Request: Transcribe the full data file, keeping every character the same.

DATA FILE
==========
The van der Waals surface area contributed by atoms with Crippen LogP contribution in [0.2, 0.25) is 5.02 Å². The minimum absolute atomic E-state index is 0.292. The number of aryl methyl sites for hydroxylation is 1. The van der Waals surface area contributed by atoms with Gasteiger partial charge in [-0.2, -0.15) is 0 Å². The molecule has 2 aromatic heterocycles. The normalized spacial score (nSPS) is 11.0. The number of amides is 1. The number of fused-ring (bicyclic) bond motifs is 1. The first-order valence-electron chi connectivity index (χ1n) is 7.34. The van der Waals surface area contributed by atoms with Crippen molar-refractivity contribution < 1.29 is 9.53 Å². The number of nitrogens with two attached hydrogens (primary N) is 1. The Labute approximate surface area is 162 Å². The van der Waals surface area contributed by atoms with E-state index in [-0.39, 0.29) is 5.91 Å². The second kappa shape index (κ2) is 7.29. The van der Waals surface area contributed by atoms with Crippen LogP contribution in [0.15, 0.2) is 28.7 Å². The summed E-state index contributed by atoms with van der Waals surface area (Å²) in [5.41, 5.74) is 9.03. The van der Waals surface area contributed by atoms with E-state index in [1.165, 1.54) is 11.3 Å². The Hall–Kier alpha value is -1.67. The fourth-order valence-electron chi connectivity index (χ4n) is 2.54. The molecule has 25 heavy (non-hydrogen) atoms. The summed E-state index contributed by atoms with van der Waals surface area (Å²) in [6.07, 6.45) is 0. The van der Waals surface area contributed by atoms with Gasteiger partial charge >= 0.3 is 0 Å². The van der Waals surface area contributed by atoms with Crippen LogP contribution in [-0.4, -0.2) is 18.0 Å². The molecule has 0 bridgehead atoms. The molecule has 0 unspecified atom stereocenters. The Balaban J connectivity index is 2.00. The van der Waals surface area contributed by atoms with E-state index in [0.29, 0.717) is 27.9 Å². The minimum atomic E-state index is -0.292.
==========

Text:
The van der Waals surface area contributed by atoms with Crippen LogP contribution in [0.2, 0.25) is 5.02 Å². The minimum absolute atomic E-state index is 0.292. The number of aryl methyl sites for hydroxylation is 1. The van der Waals surface area contributed by atoms with Gasteiger partial charge in [-0.2, -0.15) is 0 Å². The molecule has 2 aromatic heterocycles. The normalized spacial score (nSPS) is 11.0. The number of amides is 1. The number of fused-ring (bicyclic) bond motifs is 1. The first-order valence-electron chi connectivity index (χ1n) is 7.34. The van der Waals surface area contributed by atoms with Crippen molar-refractivity contribution < 1.29 is 9.53 Å². The number of nitrogens with two attached hydrogens (primary N) is 1. The Labute approximate surface area is 162 Å². The van der Waals surface area contributed by atoms with E-state index in [-0.39, 0.29) is 5.91 Å². The second kappa shape index (κ2) is 7.29. The van der Waals surface area contributed by atoms with Crippen LogP contribution in [0.15, 0.2) is 28.7 Å². The summed E-state index contributed by atoms with van der Waals surface area (Å²) in [5.41, 5.74) is 9.03. The van der Waals surface area contributed by atoms with E-state index in [1.165, 1.54) is 11.3 Å². The Hall–Kier alpha value is -1.67. The fourth-order valence-electron chi connectivity index (χ4n) is 2.54. The molecule has 25 heavy (non-hydrogen) atoms. The summed E-state index contributed by atoms with van der Waals surface area (Å²) in [6.07, 6.45) is 0. The van der Waals surface area contributed by atoms with Gasteiger partial charge >= 0.3 is 0 Å². The van der Waals surface area contributed by atoms with Crippen LogP contribution in [-0.4, -0.2) is 18.0 Å². The molecule has 0 bridgehead atoms. The molecule has 0 unspecified atom stereocenters. The Balaban J connectivity index is 2.00. The van der Waals surface area contributed by atoms with E-state index in [0.29, 0.717) is 27.9 Å². The minimum atomic E-state index is -0.292.